There is an interesting story that you will keep going back to, if you conduct research about the infamous Brass Monkey on the Internet. This particular tale is set during World War II, on the island of Macao, concerning an H.E. Rasske. Apparently a spy for the Allies, H.E. Rasske covertly smuggled men and weapons into China for the longest period of time to win the war against the Axis in the end. The war was won but he was lost in the pages of history until the time of Steve Doniger and Allan Kaufman.
Steve Doniger was the man who named this cocktail Brass Monkey, as homage to H.E. Rasske who worked in the Brass Monkey Club. Now, some people believe that the entire story about a spy by the name of H.E. Rasske was made up by Allan Kaufman, Steve Doniger, and other executive members of the Heublein Company, in order to promote their premixed cocktail around 1970s to 80s. In fact it is believed that Allan Kaufman came up with a series of convincing stories about Rasske during their ad campaign. The release of the Beastie Boys single Brass Monkey also promoted the brand substantially.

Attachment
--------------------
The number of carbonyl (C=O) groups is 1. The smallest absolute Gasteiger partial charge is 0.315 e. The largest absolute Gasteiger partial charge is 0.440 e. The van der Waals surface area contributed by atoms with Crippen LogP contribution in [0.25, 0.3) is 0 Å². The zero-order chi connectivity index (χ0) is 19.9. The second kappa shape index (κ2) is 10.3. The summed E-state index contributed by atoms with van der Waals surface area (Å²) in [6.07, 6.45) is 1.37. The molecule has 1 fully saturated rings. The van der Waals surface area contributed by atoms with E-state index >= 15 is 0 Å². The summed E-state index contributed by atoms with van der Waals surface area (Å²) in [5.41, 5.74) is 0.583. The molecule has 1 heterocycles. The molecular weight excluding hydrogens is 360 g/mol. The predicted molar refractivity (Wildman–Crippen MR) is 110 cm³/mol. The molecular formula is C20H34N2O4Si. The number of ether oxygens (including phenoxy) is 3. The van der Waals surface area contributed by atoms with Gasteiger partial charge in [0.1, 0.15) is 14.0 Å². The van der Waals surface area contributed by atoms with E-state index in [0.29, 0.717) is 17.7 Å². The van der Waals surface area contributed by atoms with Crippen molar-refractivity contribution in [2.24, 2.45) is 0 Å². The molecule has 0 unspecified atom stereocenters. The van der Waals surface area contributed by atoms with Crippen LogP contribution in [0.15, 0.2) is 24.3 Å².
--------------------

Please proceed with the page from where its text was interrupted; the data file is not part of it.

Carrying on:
There are three popular ways of making this cocktail. The traditional Brass Monkey, which you make with rum, vodka, and orange juice. The other is where you mix tequila, gin, triple sec, sour mix, orange juice, and grape juice. The third is plain malt liquor with orange juice.
The recipe you will find here, however, is the fourth kind and believe it or not is a splendid variation from all the above three. This is where you replace the dark rum with bourbon, preferably Jim Beam Black and wait for the magic to happen.
Mix your own Brass Monkey Cocktail
In a cocktail shaker, pour 30 ml bourbon, 30 ml plain vodka, and 150 ml orange juice. Fill the shaker with ice and give it a good shake, ensuring that they have blended well. Now, fill three fourth of a Collins glass with large cubes of ice and strain your concoction into it. Garnish with an orange wedge and your Brass Monkey is ready!
Add 10 ml of dark rum if you feel too sour about not crafting a traditional Brass Monkey!
At a time when spiffy new cocktails are in vogue, revelling in the past is often a welcome change. After all, even the most foamed and smoked, avant-garde cocktail bars also rave over the classics. Why? Because the best of vintage cocktails have been groomed so perfectly over decades that they never become obsolete. Old is gold indeed.
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